The panic attack sufferer often feels very much alone and bewildered. Unless or until they learn they are not alone, they try very hard to hide their nervousness and make everything appear OK to the outside world. After all, panic attacks feel horrifying and bizarre and that pretty much covers the thoughts that go along with it.
So it really is not surprising that sufferers look to various methods of self help for panic attacks. They may try to explain their feelings to a doctor, but most general practitioners are not familiar with anxiety disorders. The ones that are may prescribe anti-anxiety drugs or recommend seeing a therapist or psychiatrist. Having worked in hospitals as a nurse, I have seen first hand and can attest that emergency room doctors and staff are often impatient with anxiety sufferers.
After seeing a doctor, you still have to live with your anxiety. So what can you do for self help?
Advocate for Yourself
A lot actually. The first thing I learned myself and now tell others is that you must be your own advocate. With panic attacks, you will know more about your symptoms than any professional, and you must be honest, open and willing to discuss your feelings with your doctor.
If you don’t think your doctor listens well or understands you, get another doctor. This is especially important if you are on prescription medication or need medication occasionally. It is crucial if you are reducing or withdrawing from anti-anxiety drugs, like I am presently. (Never make med adjustments without the supervision of a licensed physician.)
When it Comes to Panic Attacks, Knowledge is Power
Educate yourself about panic attacks and anxiety disorders. Anxiety is a beast and it is helpful to know, among other things, that you will never die or go crazy from a panic attack and that the symptoms of panic, while very disturbing, are not harming you in any way.
I highly recommend 2 books, which are both in my personal library and pretty much cover everything you need to know about anxiety disorders and panic attacks. They are: Hope and Help for your Nerves by Dr.Claire Weekes and The Anxiety Disease by David Sheehan, MD. These are 2 phenomenal resource books, and both can be picked up used on Amazon for less than $5. These are both widely popular ‘older books’ and may very likely be in your local public library, so don’t forget to check there too. Read my reviews for Hope and Help for Your Nerves here and the Anxiety Disease here.
Connect with Others, Don’t Isolate
Reach out to other suffers or to safe people in your life. Safe people are friends or loved ones who are willing to listen to you without judgment. A safe person can also be a therapist or clergy person. The advent of the internet has been a real blessing for panic attack suffers, myself included. Discussion forums are excellent ways to connect with others who share your feelings, if not your exact situation.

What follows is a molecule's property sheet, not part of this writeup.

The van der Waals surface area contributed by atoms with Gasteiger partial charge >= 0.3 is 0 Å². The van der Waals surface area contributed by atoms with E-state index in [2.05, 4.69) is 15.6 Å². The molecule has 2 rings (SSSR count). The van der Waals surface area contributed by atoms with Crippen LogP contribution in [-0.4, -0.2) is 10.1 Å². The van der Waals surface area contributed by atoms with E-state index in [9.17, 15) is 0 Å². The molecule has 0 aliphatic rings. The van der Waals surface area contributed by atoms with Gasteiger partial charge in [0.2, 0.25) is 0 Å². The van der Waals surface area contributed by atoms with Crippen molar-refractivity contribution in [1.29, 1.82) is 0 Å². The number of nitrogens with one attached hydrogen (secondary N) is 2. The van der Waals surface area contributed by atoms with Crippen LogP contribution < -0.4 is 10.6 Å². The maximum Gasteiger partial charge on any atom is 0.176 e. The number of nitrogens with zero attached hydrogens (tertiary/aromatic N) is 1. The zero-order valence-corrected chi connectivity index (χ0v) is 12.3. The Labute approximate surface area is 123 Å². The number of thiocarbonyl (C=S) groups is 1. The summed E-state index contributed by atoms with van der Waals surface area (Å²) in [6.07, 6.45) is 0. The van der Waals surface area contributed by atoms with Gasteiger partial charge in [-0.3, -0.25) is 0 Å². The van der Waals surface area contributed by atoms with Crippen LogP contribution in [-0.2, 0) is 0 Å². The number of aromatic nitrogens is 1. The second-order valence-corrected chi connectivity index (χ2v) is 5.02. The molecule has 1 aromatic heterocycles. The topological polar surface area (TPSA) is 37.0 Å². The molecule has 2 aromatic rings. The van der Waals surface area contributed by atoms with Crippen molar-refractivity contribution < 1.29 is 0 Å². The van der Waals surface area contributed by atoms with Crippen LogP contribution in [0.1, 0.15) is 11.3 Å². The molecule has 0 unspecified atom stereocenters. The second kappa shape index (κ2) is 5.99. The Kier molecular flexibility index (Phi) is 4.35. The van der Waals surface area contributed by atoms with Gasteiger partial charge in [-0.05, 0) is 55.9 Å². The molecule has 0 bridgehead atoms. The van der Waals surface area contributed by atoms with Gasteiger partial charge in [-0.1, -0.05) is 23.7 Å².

Here are 9 popular anxiety forums.
Be sure to use a nickname so that you can remain anonymous and feel safe on the forums, especially if you have social anxiety. When participating on any forum, follow the rules of etiquette, and do stay away from negative members or those who are not interested in recovery. It’s easy enough to get fed up with dealing with anxiety on your own, so do not commiserate with others in negativity. Instead, ask others what worked for them, and share what worked for you.
The point is to reach out with your pain and not to isolate. The nature of panic attacks makes us want to hide our true feelings from the world, often because we are ashamed of them. Prolonged isolation can lead to agoraphobia, where it is difficult or to leave the comforts of home without severe anxiety.
The wonderful thing about connecting with others is that you learn you are really just having a human experience, albeit an extreme one. Nothing is as bad as we make it in our minds, and this is especially true of panic attacks. Think about it. Anxiety is felt by all human beings, and it is nothing to be ashamed of 😉
I’m here to tell you that once I reached out to others, and came clean about my panic attacks, I felt a great deal of relief. My friends and family continue to love and support me and at the end of the day, isn’t that what really counts?
Next we will look at more self help for panic attacks.
I wish you peace,
photo source: Iain Farrell
Ready to take action with an effective anxiety elimination program? I recommend and use the Anxiety Self Help Road Map. Please get started today and reclaim your life from fear.